The Senate, the highest governing body of the PU, determines tuition fee. It is partially elected and partially a nominated body. The Chancellor of PU who is also Vice-President of India makes nominations. PU Senate has a large number of graduate constituencies spread over its vast catchment area. The electoral arithmetic within the Senate keeps the tuition fee at its lowest level in comparison to other Universities in the region and beyond. No doubt tuition fees are higher at PU in comparison to various Central Universities like JNU, AMU and BHU. But PU is not a Central University. Comparison needs to be made among the comparable. When asked for liberal funding, Central Government raises a concern that why PU needs more funds than any other State University. The successive governments of the State of Punjab often put the same argument forward.

While allocating grants, if PU cannot be compared with any Central University in the country then why to compare it with any other State University either. The PU, in the typical sense of the term, is not a State University. Its Chancellor, unlike any other State University, is the Vice-President of the Union of India. The laws chiseled in the Parliament of India regulate its governing structure. The provision to provide finances to meet deficit budget in the ratio of 60:40 by the Central and the Punjab Government respectively has differentiated PU from the other State Universities.

However, the provision of 60:40 ratios, to meet the annual deficit budget, does not completely liberate PU from its financial constraints. The 60:40 provisionshave not been followed in letter and spirit. The Panjab Governments has frozen its share to Rs.20 Crore annually. The Central Government too never releases its share as per 60 percent of the total PU deficit budget annually. The Central Government wants PU to reduce its deficit. It also asks for a cap on the deficit. The argument goes like this that in the absence of increase in the internalresources of PU, the financial burden of its deficit budget on the Central and State Governments would keep on increasing every year. At the same time, if the Central and the Punjab governments do not honour the mandate of owning the responsibility of the annual deficit budget of the PU, the gap between its internally generated resources and its expenses will keep on expanding. It is in this crucial context that PU governing bodies and the Central and Punjab Governments need to look into the current crisis at its sprawling lush green Campus both with a passion and reason. Simply emphasizing on putting pressure on the Centre and the State to meet the entire annual deficit budget of PU on the one hand and adamantly insisting on total roll back of the fee hike on the other would not be good for restoring academic environment in the Campus. The Central Government often ask the PU officials what are they doing to bridle its ever increasing deficit. They want PU to increase its own internal resources. Whenever an attempt was made to make some hike in the tuition fee, students resorted to agitation.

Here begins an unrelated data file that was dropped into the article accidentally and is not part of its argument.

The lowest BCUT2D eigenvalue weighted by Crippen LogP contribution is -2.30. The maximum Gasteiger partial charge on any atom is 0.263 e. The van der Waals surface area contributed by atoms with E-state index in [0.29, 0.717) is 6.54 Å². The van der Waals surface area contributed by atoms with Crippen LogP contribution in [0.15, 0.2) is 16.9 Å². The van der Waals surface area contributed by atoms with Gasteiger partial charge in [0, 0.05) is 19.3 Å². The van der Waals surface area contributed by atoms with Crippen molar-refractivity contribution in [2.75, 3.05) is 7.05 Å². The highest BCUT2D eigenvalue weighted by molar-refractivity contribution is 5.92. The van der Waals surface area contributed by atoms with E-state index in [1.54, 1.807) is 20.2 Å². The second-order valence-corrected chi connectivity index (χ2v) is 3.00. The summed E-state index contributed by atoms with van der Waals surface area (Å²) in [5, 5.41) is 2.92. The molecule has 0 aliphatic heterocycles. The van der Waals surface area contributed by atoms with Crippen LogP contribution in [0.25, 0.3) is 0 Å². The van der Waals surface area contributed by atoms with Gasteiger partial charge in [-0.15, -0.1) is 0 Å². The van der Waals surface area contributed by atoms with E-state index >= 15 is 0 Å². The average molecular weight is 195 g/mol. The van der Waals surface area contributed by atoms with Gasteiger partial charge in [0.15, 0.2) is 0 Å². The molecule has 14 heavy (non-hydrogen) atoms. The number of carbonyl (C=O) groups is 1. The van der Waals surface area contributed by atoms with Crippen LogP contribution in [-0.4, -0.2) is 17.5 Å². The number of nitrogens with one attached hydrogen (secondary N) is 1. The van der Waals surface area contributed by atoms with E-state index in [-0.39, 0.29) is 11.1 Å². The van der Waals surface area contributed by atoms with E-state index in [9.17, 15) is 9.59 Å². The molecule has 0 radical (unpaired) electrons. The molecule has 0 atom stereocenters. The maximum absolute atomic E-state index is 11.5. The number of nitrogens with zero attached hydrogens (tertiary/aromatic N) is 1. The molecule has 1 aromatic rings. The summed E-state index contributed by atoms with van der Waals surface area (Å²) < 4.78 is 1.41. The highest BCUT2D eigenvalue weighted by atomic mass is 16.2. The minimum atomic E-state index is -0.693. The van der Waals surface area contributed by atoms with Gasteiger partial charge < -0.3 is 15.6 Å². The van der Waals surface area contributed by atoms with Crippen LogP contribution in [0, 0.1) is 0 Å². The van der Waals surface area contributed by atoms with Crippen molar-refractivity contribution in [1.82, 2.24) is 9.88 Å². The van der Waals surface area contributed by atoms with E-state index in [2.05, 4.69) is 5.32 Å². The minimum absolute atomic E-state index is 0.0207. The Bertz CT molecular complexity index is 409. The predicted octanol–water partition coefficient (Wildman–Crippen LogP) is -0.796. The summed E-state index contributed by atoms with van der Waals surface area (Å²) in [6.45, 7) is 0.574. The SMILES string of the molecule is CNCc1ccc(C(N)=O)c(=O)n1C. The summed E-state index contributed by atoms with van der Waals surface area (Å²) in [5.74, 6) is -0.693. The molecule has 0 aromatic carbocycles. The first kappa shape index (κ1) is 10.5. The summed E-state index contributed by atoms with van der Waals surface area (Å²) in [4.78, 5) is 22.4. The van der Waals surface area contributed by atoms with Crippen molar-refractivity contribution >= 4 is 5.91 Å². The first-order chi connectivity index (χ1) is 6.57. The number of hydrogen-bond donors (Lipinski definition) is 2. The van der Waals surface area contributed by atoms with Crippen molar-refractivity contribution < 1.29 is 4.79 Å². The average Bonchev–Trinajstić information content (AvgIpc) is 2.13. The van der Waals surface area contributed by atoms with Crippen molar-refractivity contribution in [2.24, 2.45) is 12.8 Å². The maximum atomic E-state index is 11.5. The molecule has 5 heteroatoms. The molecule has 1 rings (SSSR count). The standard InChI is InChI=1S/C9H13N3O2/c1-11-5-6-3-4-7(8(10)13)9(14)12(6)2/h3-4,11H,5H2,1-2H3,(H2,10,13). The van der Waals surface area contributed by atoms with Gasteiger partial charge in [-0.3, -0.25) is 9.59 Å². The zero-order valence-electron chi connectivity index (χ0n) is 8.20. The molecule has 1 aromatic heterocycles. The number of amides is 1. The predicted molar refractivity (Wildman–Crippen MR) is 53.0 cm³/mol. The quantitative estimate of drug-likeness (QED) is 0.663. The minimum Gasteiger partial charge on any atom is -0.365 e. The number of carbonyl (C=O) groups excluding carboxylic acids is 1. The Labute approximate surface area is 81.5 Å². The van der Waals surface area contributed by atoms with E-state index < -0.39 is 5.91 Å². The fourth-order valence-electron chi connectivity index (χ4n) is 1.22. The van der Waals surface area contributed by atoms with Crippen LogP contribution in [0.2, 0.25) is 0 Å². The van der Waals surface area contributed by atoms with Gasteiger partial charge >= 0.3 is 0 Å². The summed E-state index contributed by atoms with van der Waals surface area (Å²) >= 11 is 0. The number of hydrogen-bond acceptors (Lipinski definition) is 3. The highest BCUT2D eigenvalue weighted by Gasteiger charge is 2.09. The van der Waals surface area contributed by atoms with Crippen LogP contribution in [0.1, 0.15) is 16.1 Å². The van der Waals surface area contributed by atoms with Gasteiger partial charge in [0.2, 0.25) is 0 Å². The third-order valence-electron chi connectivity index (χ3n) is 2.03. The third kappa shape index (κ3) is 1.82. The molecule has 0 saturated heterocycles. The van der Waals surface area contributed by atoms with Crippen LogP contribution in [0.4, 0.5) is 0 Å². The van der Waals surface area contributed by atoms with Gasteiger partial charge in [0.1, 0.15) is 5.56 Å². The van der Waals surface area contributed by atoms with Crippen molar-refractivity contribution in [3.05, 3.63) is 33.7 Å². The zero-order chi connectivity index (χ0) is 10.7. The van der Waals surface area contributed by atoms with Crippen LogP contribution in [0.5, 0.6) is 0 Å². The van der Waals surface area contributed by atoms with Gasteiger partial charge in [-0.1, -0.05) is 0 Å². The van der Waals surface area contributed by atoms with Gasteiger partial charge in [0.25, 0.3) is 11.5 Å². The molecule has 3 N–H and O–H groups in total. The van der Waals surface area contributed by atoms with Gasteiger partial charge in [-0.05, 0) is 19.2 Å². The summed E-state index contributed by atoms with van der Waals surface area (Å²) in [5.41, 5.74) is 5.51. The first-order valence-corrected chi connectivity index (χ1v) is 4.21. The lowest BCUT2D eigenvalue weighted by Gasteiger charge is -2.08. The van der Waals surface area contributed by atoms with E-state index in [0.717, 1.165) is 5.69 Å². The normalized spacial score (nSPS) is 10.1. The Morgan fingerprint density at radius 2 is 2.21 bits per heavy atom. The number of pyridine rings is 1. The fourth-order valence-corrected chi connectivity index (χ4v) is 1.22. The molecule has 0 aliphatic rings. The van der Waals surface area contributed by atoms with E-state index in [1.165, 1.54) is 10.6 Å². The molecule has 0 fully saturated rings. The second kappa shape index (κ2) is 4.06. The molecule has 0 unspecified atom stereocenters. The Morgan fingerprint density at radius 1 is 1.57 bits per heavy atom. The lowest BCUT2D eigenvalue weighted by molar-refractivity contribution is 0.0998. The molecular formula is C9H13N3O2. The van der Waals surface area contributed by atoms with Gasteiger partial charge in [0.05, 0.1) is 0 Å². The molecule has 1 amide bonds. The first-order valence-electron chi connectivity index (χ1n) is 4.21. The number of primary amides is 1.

Consequently, PU has not increased its tuition fee over the last many years. Whereas in its own affiliated colleges in Chandigarh and in Punjab, the fees for the same courses is much higher. For instance, the annual postgraduate tuition fee for the Arts and Humanities disciplines in PU is Rs.2440 in 2016-17 whereas for the same subjects in its affiliated colleges in Chandigarh, it was Rs.9000. Moreover, there is a vast variation within its fee structure for various courses taught within the campus. For an instance a student pursuing an electrical engineering course has to pay Rs.72000/- tuition fee annually whereas for a similar course in the department of Chemical Engineering and Technology he has to pay much less i.e.Rs.9000/- only. When confronted by the MHRD and the UGC to enhance its internal resources, PU brought the level of its traditional courses’ tuition fee at par with the tuition fees charged at its affiliated colleges and leveled the fee structure for its MBA and Chemical engineering courses. It is the leveling in these two courses that is articulated as Rs.1100 percent increase in the tuition fee. But the reality is that except for these two courses in no other traditional course the tuition fee is hiked at that level.Nevertheless, the hike is there too in the traditional courses. But that is not more than the students have been paying for the same courses in the affiliated colleges of PU. Even after the hike, the students at PU campus are still paying less than their counterparts in other affiliated colleges of PU.

The critical issue at present is to save the PU from being pushed into a situation from where there would be not retreat! It should not be allowed to become an akhara of politics. Any move to change its basic structure would be detrimental to the interests of a vast number of students, teachers and supporting staff. What we need is to find a solution in its given administrative framework while persuading the Central and Punjab State governments to honour their financial obligations as agreed upon in the post re-organisation phase with the required increase in the annual grants at par with the Central Universities.  As far as internal resources are concerned, the governing bodies of PU and students need also to think pragmatically that if we want this North-western National Heritage Institution of Higher Education to survive and march towards further academic heights, the necessary steps expected at our end ought to be given due concern passionately.

Ronki Ram

Member of PU Senate, former PUTA president, Shaheed Bhagat Singh Professor of Political Science